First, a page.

The interaction between Residential and non-residential real estate markets in Transition: On the Geography of Real Estate Development
Type of research
Supervisor(s)Prof.dr. J. Van Dijk
Booms and busts in real estate markets typically lead recessions indicating the strong relationship with the economy (cf. Muellbauer and Murphy, 1997). This is what one observes nowadays when reading the newspapers: a decline in demand for property resulting in a substantial decline in transactions and a large and sudden drop in real estate value. The impact of a shock in real estate markets on society at large is substantial (see Case, Shiller and Quigley, 2001; Muellbauer, 2007). Real estate property includes both residential real estate and non-residential real estate (viz. offices, retail, industrial and public real estate).The issue arises as to how residential and non-residential real estate markets are interrelated over time and across space. The literature on this is rather thin. Issues on real estate development are typically researched in isolation not considering the interplay between the various residential/non-residential real estate markets. The literature in planning and economic geography suggests a clear interrelation between the various real estate markets. In planning these issues relate to the job-housing balance (Cervero, 1996), and in economic geography to whether jobs follow people or people follow jobs (cf. Hoogstra et al., 2009). These propositions indicate that real estate development of residential and non-residential property is intimately related. Do real estate development cycles in residential real estate lead or lag those in non-residential real estate? How does real estate development shape tomorrow’s regional economy? It is the aim of this research to shed more light on these issues.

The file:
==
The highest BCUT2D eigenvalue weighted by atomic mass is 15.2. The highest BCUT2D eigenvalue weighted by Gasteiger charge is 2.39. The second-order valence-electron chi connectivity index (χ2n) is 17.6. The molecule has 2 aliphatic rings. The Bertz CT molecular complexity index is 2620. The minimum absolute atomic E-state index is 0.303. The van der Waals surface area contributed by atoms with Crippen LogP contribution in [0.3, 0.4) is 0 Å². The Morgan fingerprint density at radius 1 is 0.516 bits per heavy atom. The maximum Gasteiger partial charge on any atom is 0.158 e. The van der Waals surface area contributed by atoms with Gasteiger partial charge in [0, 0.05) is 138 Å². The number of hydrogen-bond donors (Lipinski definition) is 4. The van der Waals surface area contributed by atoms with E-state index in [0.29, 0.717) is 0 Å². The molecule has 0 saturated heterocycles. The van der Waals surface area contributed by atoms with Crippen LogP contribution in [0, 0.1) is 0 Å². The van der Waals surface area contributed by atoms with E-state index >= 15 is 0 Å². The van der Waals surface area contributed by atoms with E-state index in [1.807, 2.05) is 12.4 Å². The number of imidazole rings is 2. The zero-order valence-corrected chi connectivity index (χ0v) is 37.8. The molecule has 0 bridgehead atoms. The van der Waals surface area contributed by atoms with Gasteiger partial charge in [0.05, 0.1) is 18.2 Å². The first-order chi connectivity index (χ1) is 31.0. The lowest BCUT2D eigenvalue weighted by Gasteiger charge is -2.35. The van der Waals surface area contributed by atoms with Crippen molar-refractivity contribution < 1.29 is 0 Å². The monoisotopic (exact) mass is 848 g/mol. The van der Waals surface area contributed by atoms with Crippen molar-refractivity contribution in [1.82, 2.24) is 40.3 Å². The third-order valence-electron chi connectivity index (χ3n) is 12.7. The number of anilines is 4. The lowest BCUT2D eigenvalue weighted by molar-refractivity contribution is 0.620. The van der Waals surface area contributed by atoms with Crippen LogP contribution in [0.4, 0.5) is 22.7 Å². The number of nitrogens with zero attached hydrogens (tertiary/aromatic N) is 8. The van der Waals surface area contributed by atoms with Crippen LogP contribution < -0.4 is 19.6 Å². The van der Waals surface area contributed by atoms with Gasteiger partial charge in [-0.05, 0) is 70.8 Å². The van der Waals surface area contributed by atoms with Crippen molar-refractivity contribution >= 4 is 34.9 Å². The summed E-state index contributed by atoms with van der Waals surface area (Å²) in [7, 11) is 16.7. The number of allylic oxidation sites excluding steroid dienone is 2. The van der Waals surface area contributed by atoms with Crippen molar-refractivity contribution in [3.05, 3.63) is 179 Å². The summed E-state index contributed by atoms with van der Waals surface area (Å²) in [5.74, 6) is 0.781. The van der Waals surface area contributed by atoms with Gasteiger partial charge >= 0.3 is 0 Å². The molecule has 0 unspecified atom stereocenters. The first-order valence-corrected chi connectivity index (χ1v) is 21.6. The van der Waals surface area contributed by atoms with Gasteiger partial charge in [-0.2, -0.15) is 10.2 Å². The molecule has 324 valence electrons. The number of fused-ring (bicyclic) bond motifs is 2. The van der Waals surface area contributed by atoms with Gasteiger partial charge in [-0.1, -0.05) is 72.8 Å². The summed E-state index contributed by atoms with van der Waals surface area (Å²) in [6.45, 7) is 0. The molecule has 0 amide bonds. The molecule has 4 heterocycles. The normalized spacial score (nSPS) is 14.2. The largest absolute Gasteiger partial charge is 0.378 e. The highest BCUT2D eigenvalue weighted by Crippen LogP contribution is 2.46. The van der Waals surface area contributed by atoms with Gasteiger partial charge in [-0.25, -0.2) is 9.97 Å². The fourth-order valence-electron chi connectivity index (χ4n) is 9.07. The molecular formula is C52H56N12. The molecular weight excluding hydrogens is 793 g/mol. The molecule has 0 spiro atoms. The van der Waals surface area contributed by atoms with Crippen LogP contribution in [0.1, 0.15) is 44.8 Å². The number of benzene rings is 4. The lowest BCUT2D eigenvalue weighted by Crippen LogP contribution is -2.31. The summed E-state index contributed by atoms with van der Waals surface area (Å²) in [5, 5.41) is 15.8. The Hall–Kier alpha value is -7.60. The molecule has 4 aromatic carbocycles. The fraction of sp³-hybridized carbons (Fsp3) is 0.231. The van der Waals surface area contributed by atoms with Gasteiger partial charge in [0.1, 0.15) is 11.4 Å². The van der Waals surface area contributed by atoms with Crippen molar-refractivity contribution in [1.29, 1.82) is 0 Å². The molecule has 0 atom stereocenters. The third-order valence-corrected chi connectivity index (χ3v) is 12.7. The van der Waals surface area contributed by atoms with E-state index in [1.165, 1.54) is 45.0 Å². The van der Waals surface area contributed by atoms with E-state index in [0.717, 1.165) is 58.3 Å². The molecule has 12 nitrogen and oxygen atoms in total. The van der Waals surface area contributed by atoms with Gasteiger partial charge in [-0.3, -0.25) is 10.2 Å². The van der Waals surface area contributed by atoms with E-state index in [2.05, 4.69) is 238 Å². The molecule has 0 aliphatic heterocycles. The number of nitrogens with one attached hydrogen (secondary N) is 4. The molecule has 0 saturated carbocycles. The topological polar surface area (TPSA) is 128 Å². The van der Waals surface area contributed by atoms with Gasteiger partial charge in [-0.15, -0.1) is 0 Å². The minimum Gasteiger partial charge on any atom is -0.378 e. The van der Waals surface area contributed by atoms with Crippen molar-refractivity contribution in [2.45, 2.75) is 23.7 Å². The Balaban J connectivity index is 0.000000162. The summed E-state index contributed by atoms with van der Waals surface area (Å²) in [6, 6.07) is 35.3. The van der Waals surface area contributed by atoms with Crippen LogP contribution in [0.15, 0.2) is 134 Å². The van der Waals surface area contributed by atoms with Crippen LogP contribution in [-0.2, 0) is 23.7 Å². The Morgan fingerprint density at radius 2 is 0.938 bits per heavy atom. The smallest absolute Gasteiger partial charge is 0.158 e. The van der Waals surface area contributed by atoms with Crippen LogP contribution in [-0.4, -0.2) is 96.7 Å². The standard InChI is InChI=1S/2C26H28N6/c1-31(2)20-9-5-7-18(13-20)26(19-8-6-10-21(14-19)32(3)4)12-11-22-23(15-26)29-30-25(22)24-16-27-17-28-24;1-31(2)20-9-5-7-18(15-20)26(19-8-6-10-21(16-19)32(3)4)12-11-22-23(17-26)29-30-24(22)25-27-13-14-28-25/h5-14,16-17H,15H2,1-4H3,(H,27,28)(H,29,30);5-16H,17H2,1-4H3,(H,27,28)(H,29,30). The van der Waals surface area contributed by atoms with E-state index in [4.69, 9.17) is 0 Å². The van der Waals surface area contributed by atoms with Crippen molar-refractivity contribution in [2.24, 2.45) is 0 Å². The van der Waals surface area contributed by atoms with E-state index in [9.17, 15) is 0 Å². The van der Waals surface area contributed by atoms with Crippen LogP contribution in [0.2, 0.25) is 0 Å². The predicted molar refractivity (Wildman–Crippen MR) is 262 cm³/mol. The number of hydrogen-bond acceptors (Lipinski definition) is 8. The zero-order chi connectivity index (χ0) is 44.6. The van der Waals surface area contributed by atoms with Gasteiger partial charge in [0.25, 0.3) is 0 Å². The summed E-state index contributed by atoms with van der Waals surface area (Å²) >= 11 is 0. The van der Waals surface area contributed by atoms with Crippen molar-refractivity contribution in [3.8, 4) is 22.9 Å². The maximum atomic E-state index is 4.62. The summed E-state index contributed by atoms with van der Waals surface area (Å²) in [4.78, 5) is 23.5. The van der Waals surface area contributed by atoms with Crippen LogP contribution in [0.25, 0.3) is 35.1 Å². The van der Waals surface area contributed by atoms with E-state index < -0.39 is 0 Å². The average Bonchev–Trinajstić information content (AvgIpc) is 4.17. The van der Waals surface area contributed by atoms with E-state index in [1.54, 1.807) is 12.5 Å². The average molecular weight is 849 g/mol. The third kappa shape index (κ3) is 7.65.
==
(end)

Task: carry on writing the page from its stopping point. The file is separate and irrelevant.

|Last modified:||03 March 2014 11.37 a.m.|